Solution: The recommended solution is to buy a USB or Firewire PCI card and insert it to a vacant PCI slot in your computer. Finally connect your audio interface on that PCI card. This will enable a dedicated USB or Firewire audio processing for your audio device. Example screenshot below:
4.) You are using severely underpowered computer hardware specifications causing audio drop out and latency issues. Although ASIO handles the audio processing in a more dedicated manner than WDM; digital audio would still be stored in your RAM and these instructions would be executed by your CPU. So this implies that if you are using a 256MB RAM and Intel Celeron in a top end audio interface and modern digital audio workstation; then these specifications are not powerful enough to meet the needs of digital audio processing.
Solution: Get the most powerful hardware you can afford. Never cut corners in this aspect, it will only introduce a lot of problems in the long term.
5.) You have a corrupt OS and registry causing a lot of audios processing issues such as lag and intermittent drop out. Over time, the operating system and the registry would be subjected to a lot of changes (such as installation, un-installation, repair, virus attack, etc.); these changes can slow down your computer and corrupt your registry.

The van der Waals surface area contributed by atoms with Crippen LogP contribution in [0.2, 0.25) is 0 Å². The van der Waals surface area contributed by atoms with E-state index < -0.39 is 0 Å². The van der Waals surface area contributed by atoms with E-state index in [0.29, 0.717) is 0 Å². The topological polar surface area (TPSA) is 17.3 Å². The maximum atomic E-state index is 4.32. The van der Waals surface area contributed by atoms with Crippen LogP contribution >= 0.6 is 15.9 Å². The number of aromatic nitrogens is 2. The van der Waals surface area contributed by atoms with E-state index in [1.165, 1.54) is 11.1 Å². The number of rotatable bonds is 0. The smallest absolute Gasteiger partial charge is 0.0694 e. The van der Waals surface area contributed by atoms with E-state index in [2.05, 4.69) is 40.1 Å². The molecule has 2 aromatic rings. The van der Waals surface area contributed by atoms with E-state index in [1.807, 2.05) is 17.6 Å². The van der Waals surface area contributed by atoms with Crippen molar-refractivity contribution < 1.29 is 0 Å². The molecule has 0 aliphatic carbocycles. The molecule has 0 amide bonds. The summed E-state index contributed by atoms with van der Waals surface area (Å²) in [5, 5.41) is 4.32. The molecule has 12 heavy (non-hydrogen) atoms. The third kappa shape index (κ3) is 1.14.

This will worsen if your computer is not only used in recording but for many applications like heavy surfing, heavy gaming, office work, etc. Then during audio playback and recording, you will experience a lot of clips, pops, drop outs or even latency despite using the correct hardware and drivers.
Solution: I experience this issue before. The only solution is to re-install the OS (Windows XP). Reinstallation would completely restore the registry changes back to their original settings. Then make sure this computer will be used for music production purposes only.
6.) USB audio interface is not connected to an USB 2.0 port or a Firewire port is not connected to an appropriate Firewire port speed. A mismatch in speed can introduce some issues such as dramatic slowdown in the performance of the audio interface.
Solution: Read the manual of the audio interface to make sure you are using the correct USB or Firewire specifications. If the audio interface requires a USB 2.0 port, then make sure it is connected to an USB 2.0 port. If it recommends a Firewire 800 port, then connect the Firewire audio interface to a Firewire 800 port. Then your audio interface would run at optimal speeds eliminating any possibilities of latency and audio drop out issues.
Content last updated on August 5, 2012